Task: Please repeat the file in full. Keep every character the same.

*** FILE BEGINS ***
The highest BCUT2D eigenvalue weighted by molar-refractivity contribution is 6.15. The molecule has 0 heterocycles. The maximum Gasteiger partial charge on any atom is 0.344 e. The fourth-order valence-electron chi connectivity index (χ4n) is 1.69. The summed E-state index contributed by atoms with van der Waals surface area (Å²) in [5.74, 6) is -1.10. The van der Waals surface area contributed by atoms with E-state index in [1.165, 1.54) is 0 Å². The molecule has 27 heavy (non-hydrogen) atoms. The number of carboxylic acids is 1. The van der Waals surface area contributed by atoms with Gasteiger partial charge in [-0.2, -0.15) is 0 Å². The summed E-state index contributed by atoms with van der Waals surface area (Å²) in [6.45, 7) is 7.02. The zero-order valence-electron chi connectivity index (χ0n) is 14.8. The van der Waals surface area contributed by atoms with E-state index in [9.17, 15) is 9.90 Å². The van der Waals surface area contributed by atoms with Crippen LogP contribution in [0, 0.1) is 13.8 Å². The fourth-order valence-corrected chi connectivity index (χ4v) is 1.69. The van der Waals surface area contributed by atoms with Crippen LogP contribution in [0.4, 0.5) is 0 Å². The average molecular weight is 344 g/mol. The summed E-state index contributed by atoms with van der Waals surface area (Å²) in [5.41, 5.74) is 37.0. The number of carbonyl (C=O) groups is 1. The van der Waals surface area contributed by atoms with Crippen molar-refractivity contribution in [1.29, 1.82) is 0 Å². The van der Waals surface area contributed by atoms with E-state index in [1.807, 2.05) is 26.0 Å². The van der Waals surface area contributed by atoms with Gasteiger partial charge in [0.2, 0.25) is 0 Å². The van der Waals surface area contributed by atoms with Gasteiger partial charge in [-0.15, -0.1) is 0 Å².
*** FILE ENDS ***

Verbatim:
The highest BCUT2D eigenvalue weighted by molar-refractivity contribution is 6.15. The molecule has 0 heterocycles. The maximum Gasteiger partial charge on any atom is 0.344 e. The fourth-order valence-electron chi connectivity index (χ4n) is 1.69. The summed E-state index contributed by atoms with van der Waals surface area (Å²) in [5.74, 6) is -1.10. The van der Waals surface area contributed by atoms with E-state index in [1.165, 1.54) is 0 Å². The molecule has 27 heavy (non-hydrogen) atoms. The number of carboxylic acids is 1. The van der Waals surface area contributed by atoms with Gasteiger partial charge in [-0.2, -0.15) is 0 Å². The summed E-state index contributed by atoms with van der Waals surface area (Å²) in [6.45, 7) is 7.02. The zero-order valence-electron chi connectivity index (χ0n) is 14.8. The van der Waals surface area contributed by atoms with E-state index in [9.17, 15) is 9.90 Å². The van der Waals surface area contributed by atoms with Crippen LogP contribution in [0, 0.1) is 13.8 Å². The fourth-order valence-corrected chi connectivity index (χ4v) is 1.69. The van der Waals surface area contributed by atoms with Crippen LogP contribution in [0.4, 0.5) is 0 Å². The average molecular weight is 344 g/mol. The summed E-state index contributed by atoms with van der Waals surface area (Å²) in [5.41, 5.74) is 37.0. The number of carbonyl (C=O) groups is 1. The van der Waals surface area contributed by atoms with Crippen molar-refractivity contribution in [1.29, 1.82) is 0 Å². The van der Waals surface area contributed by atoms with E-state index in [1.807, 2.05) is 26.0 Å². The van der Waals surface area contributed by atoms with Gasteiger partial charge in [0.2, 0.25) is 0 Å². The van der Waals surface area contributed by atoms with Gasteiger partial charge in [-0.15, -0.1) is 0 Å².